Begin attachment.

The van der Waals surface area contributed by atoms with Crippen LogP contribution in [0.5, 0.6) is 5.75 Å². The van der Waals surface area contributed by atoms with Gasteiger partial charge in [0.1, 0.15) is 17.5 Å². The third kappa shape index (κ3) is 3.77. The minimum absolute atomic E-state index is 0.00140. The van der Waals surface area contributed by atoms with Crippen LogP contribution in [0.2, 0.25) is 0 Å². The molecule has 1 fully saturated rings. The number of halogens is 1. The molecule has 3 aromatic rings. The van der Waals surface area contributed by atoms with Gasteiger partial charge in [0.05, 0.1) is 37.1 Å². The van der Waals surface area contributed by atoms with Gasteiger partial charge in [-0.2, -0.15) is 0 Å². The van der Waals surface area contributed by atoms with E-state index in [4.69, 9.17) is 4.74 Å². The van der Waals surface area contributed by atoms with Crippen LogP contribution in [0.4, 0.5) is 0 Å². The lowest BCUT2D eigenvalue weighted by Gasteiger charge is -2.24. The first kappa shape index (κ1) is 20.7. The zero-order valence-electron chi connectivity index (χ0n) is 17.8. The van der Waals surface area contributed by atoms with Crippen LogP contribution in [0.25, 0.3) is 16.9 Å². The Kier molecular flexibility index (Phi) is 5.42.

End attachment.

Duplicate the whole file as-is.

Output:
The van der Waals surface area contributed by atoms with Crippen LogP contribution in [0.5, 0.6) is 5.75 Å². The van der Waals surface area contributed by atoms with Gasteiger partial charge in [0.1, 0.15) is 17.5 Å². The third kappa shape index (κ3) is 3.77. The minimum absolute atomic E-state index is 0.00140. The van der Waals surface area contributed by atoms with Crippen LogP contribution in [0.2, 0.25) is 0 Å². The molecule has 1 fully saturated rings. The number of halogens is 1. The molecule has 3 aromatic rings. The van der Waals surface area contributed by atoms with Gasteiger partial charge in [0.05, 0.1) is 37.1 Å². The van der Waals surface area contributed by atoms with Gasteiger partial charge in [-0.2, -0.15) is 0 Å². The van der Waals surface area contributed by atoms with E-state index in [4.69, 9.17) is 4.74 Å². The van der Waals surface area contributed by atoms with Crippen LogP contribution in [0.4, 0.5) is 0 Å². The lowest BCUT2D eigenvalue weighted by Gasteiger charge is -2.24. The first kappa shape index (κ1) is 20.7. The zero-order valence-electron chi connectivity index (χ0n) is 17.8. The van der Waals surface area contributed by atoms with Crippen LogP contribution in [0.25, 0.3) is 16.9 Å². The Kier molecular flexibility index (Phi) is 5.42.